Most common stress-related nosebleeds should stop within 10 minutes or so, however, stress that has been induced by trauma or injury may cause more complex problems within the nose that is resulting in excessive bleeding.
What other symptoms are caused by stress?
If you’re uncertain whether your nosebleeds are directly related to stress or other factors, then there could be some other symptoms that you are experiencing that can pinpoint that stress is the underlying factor.
- Hair loss – Some people who are struggling with stress can experience drastic hair loss, sometimes this can happen around a stressful period or even months after a stress-related event in their lives.
- Acne – When the body is stressed it releases the stress hormone cortisol, which increases the risk of acne and other skin-related problems.
- Sleeping problems – Tension in your body caused by stress can cause many people to experience sleeping problems or even insomnia.
- Faster heartbeat – A common symptom associated with stress is a considerable increase in heart rate which can even cause chest pain. Those struggling to control the breathing and lower their heart rate may also experience panic attacks.
- Digestive problems – Stress can slow down the digestive rate of your stomach and cause indigestion and bloating, or it can also increase your digestive rate and cause diarrhea or even irritable bowel syndrome.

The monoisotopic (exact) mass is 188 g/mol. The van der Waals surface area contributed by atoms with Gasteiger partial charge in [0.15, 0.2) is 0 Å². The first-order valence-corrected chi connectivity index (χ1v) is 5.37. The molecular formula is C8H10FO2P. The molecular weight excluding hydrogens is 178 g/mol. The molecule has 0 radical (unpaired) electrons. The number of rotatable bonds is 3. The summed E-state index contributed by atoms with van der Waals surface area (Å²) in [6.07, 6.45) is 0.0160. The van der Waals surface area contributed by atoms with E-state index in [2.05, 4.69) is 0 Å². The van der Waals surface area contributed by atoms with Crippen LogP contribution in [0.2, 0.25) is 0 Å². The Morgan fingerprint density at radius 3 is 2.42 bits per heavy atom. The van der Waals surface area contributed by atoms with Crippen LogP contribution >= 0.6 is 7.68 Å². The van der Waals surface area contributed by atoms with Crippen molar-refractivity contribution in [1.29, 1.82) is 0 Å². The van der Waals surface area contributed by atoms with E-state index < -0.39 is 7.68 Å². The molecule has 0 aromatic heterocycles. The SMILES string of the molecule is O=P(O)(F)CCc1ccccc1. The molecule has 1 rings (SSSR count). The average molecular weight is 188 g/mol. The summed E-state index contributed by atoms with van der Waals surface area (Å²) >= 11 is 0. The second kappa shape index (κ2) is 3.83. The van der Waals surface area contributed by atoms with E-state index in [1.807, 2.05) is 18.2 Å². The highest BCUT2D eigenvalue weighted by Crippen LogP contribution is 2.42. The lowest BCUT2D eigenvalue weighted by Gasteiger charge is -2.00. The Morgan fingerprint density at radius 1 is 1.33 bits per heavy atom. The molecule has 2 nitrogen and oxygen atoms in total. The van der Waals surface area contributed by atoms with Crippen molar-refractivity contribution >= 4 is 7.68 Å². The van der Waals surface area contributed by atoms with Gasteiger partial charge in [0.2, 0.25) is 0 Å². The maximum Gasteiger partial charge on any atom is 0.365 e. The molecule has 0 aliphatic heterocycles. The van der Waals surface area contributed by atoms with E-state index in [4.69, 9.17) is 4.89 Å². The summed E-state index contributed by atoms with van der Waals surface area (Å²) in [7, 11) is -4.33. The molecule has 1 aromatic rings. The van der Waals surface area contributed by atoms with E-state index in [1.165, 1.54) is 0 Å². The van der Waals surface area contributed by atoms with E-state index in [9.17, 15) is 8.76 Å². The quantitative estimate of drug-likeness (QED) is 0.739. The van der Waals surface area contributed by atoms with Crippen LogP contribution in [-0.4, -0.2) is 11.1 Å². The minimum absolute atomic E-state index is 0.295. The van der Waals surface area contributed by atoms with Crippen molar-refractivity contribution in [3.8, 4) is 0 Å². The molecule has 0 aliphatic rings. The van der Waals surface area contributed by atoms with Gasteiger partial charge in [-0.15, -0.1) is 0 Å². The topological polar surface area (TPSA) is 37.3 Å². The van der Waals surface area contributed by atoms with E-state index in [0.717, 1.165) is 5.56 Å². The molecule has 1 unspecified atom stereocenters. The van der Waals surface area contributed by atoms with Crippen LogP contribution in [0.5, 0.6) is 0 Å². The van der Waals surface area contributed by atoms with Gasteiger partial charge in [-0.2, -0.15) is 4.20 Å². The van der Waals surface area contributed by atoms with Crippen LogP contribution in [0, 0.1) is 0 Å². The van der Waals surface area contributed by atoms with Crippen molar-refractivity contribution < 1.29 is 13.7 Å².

- Dizziness – When the body responds to stress, the brain releases hormones that narrow the blood vessels causing rapid and shallow breathing and resulting in the person feeling dizzy or lightheaded.
How to Reduce Your Stress Levels and Reduce the Risk of Nosebleeds
There are some simple changes that you can implement into your life to considerably reduce your stress levels. Here are some of our recommendations:
- Exercise every day (even if it’s just a 30-minute walk)
- Reduce your daily caffeine intake
- Spend quality time with good friends and family
- Write down your stress-related problems
- Stay hydrated throughout the day
- Spend time outside in nature
- Reduce your technology consumption
- Make healthier alternatives in your diet
- Watch or listen to something funny
- Practice meditation or breathing exercises
- Confide in someone about the stress you’re experiencing